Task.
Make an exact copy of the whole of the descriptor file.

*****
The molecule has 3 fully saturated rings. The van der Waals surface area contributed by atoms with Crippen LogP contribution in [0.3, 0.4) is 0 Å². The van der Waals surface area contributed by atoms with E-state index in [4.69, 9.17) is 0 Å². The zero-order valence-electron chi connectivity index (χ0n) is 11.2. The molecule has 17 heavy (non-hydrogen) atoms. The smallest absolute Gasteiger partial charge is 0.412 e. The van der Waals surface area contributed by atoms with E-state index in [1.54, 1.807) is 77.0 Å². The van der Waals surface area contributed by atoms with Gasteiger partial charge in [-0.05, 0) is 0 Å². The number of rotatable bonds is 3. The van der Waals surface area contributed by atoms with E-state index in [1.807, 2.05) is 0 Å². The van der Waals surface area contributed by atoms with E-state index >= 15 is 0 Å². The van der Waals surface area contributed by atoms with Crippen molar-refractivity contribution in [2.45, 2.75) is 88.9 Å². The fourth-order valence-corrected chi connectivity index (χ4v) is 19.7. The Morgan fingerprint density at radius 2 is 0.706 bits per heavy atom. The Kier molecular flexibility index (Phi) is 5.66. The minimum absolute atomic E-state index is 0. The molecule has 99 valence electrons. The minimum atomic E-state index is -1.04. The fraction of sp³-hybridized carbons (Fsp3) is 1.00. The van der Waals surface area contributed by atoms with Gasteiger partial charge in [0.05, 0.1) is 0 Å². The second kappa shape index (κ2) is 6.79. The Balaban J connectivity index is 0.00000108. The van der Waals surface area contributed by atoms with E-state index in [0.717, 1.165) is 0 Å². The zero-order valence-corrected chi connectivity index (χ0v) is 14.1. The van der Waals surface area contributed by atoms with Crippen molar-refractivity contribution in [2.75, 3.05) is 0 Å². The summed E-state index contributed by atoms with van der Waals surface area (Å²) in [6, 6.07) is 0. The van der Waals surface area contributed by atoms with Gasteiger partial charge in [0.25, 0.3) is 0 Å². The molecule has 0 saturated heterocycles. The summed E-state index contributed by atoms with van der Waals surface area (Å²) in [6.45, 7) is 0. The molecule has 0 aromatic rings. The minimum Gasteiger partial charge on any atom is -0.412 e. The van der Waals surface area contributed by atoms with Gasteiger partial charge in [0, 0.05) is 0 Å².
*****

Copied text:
The molecule has 3 fully saturated rings. The van der Waals surface area contributed by atoms with Crippen LogP contribution in [0.3, 0.4) is 0 Å². The van der Waals surface area contributed by atoms with E-state index in [4.69, 9.17) is 0 Å². The zero-order valence-electron chi connectivity index (χ0n) is 11.2. The molecule has 17 heavy (non-hydrogen) atoms. The smallest absolute Gasteiger partial charge is 0.412 e. The van der Waals surface area contributed by atoms with E-state index in [1.54, 1.807) is 77.0 Å². The van der Waals surface area contributed by atoms with Gasteiger partial charge in [-0.05, 0) is 0 Å². The number of rotatable bonds is 3. The van der Waals surface area contributed by atoms with E-state index in [1.807, 2.05) is 0 Å². The van der Waals surface area contributed by atoms with E-state index >= 15 is 0 Å². The van der Waals surface area contributed by atoms with Crippen molar-refractivity contribution in [2.45, 2.75) is 88.9 Å². The fourth-order valence-corrected chi connectivity index (χ4v) is 19.7. The Morgan fingerprint density at radius 2 is 0.706 bits per heavy atom. The Kier molecular flexibility index (Phi) is 5.66. The minimum absolute atomic E-state index is 0. The molecule has 99 valence electrons. The minimum atomic E-state index is -1.04. The fraction of sp³-hybridized carbons (Fsp3) is 1.00. The van der Waals surface area contributed by atoms with Gasteiger partial charge in [0.05, 0.1) is 0 Å². The second kappa shape index (κ2) is 6.79. The Balaban J connectivity index is 0.00000108. The van der Waals surface area contributed by atoms with E-state index in [0.717, 1.165) is 0 Å². The zero-order valence-corrected chi connectivity index (χ0v) is 14.1. The van der Waals surface area contributed by atoms with Crippen molar-refractivity contribution in [2.75, 3.05) is 0 Å². The summed E-state index contributed by atoms with van der Waals surface area (Å²) in [6, 6.07) is 0. The van der Waals surface area contributed by atoms with Gasteiger partial charge in [0.25, 0.3) is 0 Å². The molecule has 0 saturated heterocycles. The summed E-state index contributed by atoms with van der Waals surface area (Å²) in [6.45, 7) is 0. The molecule has 0 aromatic rings. The minimum Gasteiger partial charge on any atom is -0.412 e. The van der Waals surface area contributed by atoms with Gasteiger partial charge in [0, 0.05) is 0 Å².